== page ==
“Make Molotov cocktails, neutralise the occupier!,” tweeted Ukraine’s Ministry of Defence on the morning of February 25 as Vladimir Putin’s army closed in on the capital of Kyiv.
Western media immediately latched on to the call as, at best, a stark symbol of the striking asymmetry of this conflict or, at worst, a crude novelty. The Independent’s headline focused on “Grannies armed with Molotov cocktails”. France24 found a brewery which had switched from beer production to making the primitive bombs (the brewery, Pravda, already made a popular beer called Putin khuylo – roughly, ‘Putin is a dickhead’).
Often used in riots and uprisings and, as such, seen as a symbol of revolution, the Molotov cocktail was, however, born out of more conventional warfare. The improvised incendiary weapons, consisting of flammable liquid put into glass bottles, were first used under their famous name in the Winter War, also known as the First Soviet-Finnish War, which took place from November 1939 to March 1940 and was sparked by the former’s aggressive invasion of the latter.
That they take their name from Vyacheslav Molotov, the Soviet Union’s minister of foreign affairs, is well-known. Perhaps less is that – like the Putin-themed beer mentioned above – it was meant as a mockery, Molotov’s eponymous deal with Nazi Germany’s Joachim von Ribbentrop not only seeing Poland divided between the two countries but also dragging Finland into the Soviet “sphere of influence”.
Molotov was widely pilloried for his propaganda around the attacks on Finland, in particular his dubious claims on Soviet state radio that bombing missions over the country were actually humanitarian food deliveries for their starving neighbours (not a million miles from Putin’s claims Russian troops in Ukraine were on a “peacekeeping” mission to the so-called “People’s Republics” of Donetsk and Luhansk). The Finns, who were not starving, dubbed the Soviet cluster bombs “Molotov bread baskets” and gave their home-made bombs the name “Molotov cocktail”, as “a drink to go with the food”. Molotov himself was said to have hated the name, particularly as it later became the catch-all term for such weapons as tensions later flared elsewhere in the Soviet orbit.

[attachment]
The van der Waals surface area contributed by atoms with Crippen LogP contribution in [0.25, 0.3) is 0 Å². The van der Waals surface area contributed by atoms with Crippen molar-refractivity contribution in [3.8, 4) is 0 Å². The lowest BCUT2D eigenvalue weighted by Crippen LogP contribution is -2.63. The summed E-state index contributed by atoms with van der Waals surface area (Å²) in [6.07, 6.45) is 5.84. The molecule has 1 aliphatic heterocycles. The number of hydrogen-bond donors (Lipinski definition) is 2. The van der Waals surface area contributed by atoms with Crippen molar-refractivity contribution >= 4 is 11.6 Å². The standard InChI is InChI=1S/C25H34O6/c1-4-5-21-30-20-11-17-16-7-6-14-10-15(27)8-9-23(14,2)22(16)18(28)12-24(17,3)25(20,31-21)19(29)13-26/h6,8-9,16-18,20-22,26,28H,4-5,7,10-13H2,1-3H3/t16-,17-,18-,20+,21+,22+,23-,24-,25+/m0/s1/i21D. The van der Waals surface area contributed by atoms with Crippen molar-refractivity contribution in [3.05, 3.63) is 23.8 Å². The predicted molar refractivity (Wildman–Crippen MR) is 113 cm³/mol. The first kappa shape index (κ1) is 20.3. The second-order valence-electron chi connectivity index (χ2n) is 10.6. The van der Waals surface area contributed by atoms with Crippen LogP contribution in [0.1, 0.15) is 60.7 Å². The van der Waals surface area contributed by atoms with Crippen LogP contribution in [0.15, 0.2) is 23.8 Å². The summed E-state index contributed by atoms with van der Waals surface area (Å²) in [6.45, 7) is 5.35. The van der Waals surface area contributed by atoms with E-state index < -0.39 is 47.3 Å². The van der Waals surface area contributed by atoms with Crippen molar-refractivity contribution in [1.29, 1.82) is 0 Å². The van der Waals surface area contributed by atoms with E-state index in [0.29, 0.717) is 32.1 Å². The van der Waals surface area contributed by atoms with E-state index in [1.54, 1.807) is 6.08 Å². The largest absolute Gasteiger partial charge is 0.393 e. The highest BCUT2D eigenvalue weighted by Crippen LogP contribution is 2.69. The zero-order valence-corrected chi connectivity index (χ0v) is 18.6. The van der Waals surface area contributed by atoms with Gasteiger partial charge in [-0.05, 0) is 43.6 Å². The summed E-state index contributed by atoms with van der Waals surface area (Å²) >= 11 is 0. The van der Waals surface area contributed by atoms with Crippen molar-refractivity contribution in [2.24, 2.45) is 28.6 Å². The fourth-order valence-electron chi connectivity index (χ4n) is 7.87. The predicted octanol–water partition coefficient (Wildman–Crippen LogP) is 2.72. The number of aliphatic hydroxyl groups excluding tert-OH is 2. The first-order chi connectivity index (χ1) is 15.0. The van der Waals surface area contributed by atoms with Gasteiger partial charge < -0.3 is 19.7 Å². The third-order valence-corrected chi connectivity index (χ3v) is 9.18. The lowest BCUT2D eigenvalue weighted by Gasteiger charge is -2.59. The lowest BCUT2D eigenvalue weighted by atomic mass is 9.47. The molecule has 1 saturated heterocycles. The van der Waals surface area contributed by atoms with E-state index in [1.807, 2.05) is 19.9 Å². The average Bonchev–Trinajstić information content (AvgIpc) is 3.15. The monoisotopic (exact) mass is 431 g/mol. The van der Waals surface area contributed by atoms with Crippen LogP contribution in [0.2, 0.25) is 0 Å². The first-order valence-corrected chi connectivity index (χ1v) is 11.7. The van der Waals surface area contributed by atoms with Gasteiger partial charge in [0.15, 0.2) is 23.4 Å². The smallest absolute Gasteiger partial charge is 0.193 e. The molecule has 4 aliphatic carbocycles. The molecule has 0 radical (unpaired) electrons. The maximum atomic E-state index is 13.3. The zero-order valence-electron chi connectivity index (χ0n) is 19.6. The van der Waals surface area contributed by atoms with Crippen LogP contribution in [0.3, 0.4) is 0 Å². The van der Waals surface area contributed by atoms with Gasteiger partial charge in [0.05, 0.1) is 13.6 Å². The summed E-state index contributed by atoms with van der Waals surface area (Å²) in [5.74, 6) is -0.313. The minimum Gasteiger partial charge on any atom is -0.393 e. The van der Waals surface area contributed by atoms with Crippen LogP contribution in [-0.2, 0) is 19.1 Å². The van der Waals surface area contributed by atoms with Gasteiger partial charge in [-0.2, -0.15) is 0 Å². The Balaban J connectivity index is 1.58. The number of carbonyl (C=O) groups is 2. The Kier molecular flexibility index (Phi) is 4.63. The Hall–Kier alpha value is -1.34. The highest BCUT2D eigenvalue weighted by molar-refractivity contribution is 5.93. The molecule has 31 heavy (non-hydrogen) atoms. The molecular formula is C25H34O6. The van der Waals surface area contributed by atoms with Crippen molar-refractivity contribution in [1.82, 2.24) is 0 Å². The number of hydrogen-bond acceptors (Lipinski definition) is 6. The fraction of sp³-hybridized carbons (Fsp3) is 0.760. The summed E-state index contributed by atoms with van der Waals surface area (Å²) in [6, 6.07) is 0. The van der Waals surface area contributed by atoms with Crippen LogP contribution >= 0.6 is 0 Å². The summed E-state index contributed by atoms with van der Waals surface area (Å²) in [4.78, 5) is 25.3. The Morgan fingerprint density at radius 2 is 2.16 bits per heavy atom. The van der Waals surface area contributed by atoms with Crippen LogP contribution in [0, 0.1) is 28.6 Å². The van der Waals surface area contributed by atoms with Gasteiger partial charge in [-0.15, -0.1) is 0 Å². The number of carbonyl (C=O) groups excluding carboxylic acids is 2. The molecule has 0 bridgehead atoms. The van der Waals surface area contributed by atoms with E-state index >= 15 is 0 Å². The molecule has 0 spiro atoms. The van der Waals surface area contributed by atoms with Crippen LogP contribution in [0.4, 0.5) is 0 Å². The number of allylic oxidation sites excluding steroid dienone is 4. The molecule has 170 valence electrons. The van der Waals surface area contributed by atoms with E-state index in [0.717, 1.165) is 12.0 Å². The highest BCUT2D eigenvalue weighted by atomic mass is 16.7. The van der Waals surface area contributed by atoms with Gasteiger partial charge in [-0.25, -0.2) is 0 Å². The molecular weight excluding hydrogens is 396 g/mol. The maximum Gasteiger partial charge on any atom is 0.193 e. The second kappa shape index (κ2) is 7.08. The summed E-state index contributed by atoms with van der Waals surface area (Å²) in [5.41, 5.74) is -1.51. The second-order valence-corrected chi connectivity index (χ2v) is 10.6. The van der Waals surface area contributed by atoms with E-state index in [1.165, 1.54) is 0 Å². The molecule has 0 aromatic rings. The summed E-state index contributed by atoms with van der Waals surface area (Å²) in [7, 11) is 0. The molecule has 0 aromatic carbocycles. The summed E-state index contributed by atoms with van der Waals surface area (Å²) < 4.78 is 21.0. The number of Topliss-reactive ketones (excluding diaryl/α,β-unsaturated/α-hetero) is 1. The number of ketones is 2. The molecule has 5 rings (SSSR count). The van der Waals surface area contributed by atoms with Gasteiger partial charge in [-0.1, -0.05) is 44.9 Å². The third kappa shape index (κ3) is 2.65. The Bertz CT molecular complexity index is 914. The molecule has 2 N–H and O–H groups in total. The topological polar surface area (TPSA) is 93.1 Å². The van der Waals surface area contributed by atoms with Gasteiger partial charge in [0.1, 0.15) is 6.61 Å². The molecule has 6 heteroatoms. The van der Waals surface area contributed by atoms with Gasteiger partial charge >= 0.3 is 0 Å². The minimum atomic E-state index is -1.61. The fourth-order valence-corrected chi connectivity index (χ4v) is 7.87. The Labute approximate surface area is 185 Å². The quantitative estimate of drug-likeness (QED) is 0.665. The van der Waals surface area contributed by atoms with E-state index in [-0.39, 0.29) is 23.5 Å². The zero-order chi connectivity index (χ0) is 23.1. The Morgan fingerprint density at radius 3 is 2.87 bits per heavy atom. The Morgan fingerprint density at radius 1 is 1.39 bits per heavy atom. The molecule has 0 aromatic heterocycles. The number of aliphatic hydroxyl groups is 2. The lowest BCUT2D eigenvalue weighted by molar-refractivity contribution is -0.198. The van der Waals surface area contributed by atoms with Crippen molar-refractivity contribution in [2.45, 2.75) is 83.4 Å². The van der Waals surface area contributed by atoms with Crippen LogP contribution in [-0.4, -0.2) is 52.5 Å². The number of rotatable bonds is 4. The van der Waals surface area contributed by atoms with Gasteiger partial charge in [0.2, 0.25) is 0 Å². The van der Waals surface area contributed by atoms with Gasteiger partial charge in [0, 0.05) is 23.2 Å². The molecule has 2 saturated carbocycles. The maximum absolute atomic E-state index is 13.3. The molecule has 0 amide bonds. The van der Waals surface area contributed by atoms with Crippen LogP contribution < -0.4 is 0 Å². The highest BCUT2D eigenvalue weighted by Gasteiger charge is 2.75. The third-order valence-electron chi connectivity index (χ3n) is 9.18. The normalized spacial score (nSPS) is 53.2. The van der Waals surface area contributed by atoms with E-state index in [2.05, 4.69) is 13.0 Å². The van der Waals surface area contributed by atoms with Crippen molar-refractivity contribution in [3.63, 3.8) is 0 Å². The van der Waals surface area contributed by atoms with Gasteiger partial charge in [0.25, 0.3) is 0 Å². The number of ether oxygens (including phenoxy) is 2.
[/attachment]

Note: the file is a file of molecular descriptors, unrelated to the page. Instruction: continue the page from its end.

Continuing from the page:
Primarily intended to set targets ablaze rather than instantly destroy them, the Molotov cocktail is a breakable glass bottle containing a flammable substance such as petrol and usually a source of ignition, like a burning cloth, held in place by the bottle’s stopper. The wick itself is usually soaked in alcohol or kerosene. When the bottle smashes on impact, the ensuing cloud of petrol droplets and vapour ignites, causing an immediate fireball followed by a raging fire as the fuel burns.